Friday, January 6, 2012

Travelling In Pune


The best way to travel in Pune is to go nowhere. 

Just sit at home, watch the travel channel on cable TV, travel in your mind’s eye and enjoy yourself vicariously. 

That is if you are lucky to have electricity, and if there is no power supply due to load shedding or a routine maintenance shutdown you can do even more exciting things like meditation, playing patience, or doing nothing (doing nothing makes time pass slowly and prolongs life). 

And if you are a workaholic just stay put at your workplace. 

Sorry for digressing – this piece is about traveling in Pune. 

The roads are dug up, there are diversions, and there is traffic chaos, so think twice before taking out your car, especially during peak hours. 

A friend of mine started off towards my place near Wakad yesterday morning, got stuck in a massive traffic jam, tried to take a short cut, and got lost in the maze, like in the Bhool-Bhulaiya of Lucknow. 

Many a time I have had to drive cross-country, traversing unknown paths, taking adventurous short cuts, to reach the airport or station on time. 

If you’re dying for a drive, head for the nearest highway – it’s easier to get to Mumbai from Hinjewadi than to get to Kharadi, Kalyaninagar, Hadapsar, or Wanowrie. 

And if you are lucky enough to live in the heart of the city or camp, just take out your parasol, put on your walking shoes and walk. 

Walk, don’t drive, is the motto of the day in Pune. 

But if you have made the blunder of shifting to the suburbs, it’s best to go nowhere, and languish away. 

When I was a small boy (in the 1960’s and later in the 1970s too), we used to cycle all over Pune – but I dare not try it today, lest I land up in a Hospital with my bones broken or worse still in Vaikunth or Kailas crushed to pulp. 

There is just no place for the poor cyclist in the murderous traffic and what’s left of the roads. The only place you can cycle is on those cycle lanes on the BRTS Route on Satara Road.

And if you have a motorcycle, or scooter, and have the guts to negotiate through the chaotic traffic, best of luck! 

Otherwise try the PMT bus, or take an auto-rickshaw and tell me all about it!  

There are just too many people traveling all over Pune. 

I don’t know why they don’t build living accommodation for employees in the workplace – that should reduce at least half the traffic traveling to work and back, besides enhancing productivity. 

Just imagine traveling from, say, your home in Kalyaninagar, Kondhwa or Hadapsar all the way to the IT Park in Hinjewadi and back every day. 

What a waste to time, fuel, and emotional energy! 

I am fortunate. I have to go nowhere, so it is easy for me to follow my own dictum – The best way to travel in Pune is to go nowhere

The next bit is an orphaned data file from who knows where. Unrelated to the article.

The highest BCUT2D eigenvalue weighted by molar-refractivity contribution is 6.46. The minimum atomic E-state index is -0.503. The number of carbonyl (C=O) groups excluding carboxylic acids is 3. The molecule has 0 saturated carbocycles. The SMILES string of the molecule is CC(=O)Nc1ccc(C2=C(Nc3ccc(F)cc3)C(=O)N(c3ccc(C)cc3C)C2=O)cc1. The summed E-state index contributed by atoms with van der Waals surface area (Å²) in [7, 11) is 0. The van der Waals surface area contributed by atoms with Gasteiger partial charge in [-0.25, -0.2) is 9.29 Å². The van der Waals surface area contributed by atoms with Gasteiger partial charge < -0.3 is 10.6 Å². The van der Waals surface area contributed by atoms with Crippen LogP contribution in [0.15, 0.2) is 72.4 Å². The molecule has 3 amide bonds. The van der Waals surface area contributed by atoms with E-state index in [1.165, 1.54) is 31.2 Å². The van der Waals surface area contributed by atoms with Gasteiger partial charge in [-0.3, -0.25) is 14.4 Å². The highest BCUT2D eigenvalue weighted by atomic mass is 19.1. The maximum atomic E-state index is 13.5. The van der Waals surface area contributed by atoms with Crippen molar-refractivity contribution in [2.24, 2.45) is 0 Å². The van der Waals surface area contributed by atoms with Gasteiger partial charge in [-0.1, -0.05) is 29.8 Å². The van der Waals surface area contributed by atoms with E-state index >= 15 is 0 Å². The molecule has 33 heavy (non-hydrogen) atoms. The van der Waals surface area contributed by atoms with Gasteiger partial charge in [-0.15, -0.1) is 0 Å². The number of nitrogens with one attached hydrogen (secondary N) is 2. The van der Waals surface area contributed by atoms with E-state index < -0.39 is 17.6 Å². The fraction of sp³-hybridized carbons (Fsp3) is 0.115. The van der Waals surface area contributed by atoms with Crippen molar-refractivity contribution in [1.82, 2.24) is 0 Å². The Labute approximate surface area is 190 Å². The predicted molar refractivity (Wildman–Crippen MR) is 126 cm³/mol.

Copyright © Vikram Karve 2011
Vikram Karve has asserted his right under the Copyright, Designs and Patents Act 1988 to be identified as the author of this work. 
© vikram karve., all rights reserved.

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About Vikram Karve

A creative person with a zest for life, Vikram Karve is a retired Naval Officer turned full time writer. Educated at IIT Delhi, ITBHU Varanasi, The Lawrence School Lovedale and Bishops School Pune, Vikram has published two books: COCKTAIL a collection of fiction short stories about relationships (2011) and APPETITE FOR A STROLL a book of Foodie Adventures (2008) and is currently working on his novel and a book of vignettes and short fiction. An avid blogger, he has written a number of fiction short stories, creative non-fiction articles on a variety of topics including food, travel, philosophy, academics, technology, management, health, pet parenting, teaching stories and self help in magazines and published a large number of professional research papers in journals and edited in-house journals for many years, before the advent of blogging. Vikram has taught at a University as a Professor for almost 15 years and now teaches as a visiting faculty and devotes most of his time to creative writing. Vikram lives in Pune India with his family and muse - his pet dog Sherry with whom he takes long walks thinking creative thoughts.

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anatreek said...

Bangalore is going that way too!

Arnie said...

Loved your narration style Vikram sir.Indeed Pune has developed into a traffic tangled city now thanks to the rapid growth due to IT.I guess both Bangalore and Pune are cousins when it comes to this problem.They were never planned to be very big and suddenly a series of investments and they skyrocketed as tier 1 cities of India. said...


Nice Post Great job.

Unknown said...

Your words sometimes echo in my mind and during my leisure time, i read your write ups again and again.For Pune Hotels booking , packages & information you can visit here: Travelmasti